WASHINGTON – Sophia Sakers just started first grade, but the Baltimore 5-year-old did not go back-to-school shopping with her mother this fall. She did not return to a classroom full of peers and she did not ride a school bus — although she would like to.
“I pretended (I was) riding the school bus once,” Sophia said. “But I didn’t go anywhere.”
For many of Maryland’s 19,000 home-schooled students, like Sophia, going to school does not require going anywhere but the kitchen table. For them, learning is a yearlong process that’s not interrupted by an eight-week-long vacation.
That means missing out on back-to-school rituals — like hunting for a new backpack.
“We don’t feel that same urge that other people feel,” said Sophia’s mother, Charlotta Sakers, about the late-August shopping frenzy. “We can do that anytime we want to.”
About 2 million children learn at home nationwide, according to the Home School Legal Defense Association. The Maryland State Department of Education reported that 19,423 students were home-schooled during the 2001-2002 school year, the latest statistics available.
By comparison, there were 866,743 children in Maryland’s 24 public school systems during the 2002-2003 school year.
Sakers said her family tries to keep their schooling “a little bit in synch with the school year because it makes it easier to do extracurricular activities.”
But Heather Gorden, who teaches her 16-, 14- and 8-year-old children in her New Windsor home, said each family’s home-schooling schedule differs.
“I couldn’t tell you what the first day of school was for the public schools,” Gorden said. “Our life is not run by that schedule.”
Gorden said grade designation is not as important for home-schoolers, for example, as it is for public school pupils. Home-schoolers learn year-round and at their own pace — although many said that pace slows down in the summer.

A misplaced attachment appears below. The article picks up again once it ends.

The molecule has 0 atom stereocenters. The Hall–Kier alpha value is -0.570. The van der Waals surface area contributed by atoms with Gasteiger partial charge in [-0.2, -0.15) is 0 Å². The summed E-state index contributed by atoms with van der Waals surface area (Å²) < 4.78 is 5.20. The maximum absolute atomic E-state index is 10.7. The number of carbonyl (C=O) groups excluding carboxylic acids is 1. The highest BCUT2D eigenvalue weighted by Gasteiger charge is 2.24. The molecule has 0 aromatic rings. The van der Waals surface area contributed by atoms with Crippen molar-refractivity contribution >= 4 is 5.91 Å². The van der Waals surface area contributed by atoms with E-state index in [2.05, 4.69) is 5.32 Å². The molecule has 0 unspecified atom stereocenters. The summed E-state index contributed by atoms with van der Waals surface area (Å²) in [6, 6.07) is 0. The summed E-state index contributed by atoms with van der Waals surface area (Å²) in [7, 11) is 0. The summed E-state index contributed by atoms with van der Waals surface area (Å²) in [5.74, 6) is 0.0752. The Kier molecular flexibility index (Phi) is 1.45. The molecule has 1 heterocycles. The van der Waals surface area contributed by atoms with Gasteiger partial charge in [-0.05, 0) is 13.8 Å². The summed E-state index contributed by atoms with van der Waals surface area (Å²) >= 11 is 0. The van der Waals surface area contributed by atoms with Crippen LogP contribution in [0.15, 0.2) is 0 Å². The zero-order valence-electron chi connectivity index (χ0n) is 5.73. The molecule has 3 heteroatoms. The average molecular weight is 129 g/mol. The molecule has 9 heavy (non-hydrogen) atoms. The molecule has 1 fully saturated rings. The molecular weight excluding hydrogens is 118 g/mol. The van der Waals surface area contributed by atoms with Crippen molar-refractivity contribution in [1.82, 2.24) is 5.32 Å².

“We kind of switch gears (in summer). I still call it school, but we also might call it gardening and landscaping,” Gorden said.
Others may work straight through the summer. But something all home-schooling families share is that the events they look forward to are not tied into a school calendar, parents say.
Dave Smith, deputy director of the Maryland Association of Christian Home Educators, said that means that the equivalent of the first day of school for many home-schooled students might be a trip to Annapolis or a fall picnic with others.
He said Cedar Brook Academy, an “umbrella school” in Clarksburg that combines home-based instruction with private education, is organizing a picnic for home-schooling students.
They plan to travel to a park in a yellow school bus.
“This is your opportunity, go buy a lunchbox,” Smith said. “A lot of home-school kids . . . are looking forward to the same kind of things. Just in a different way.”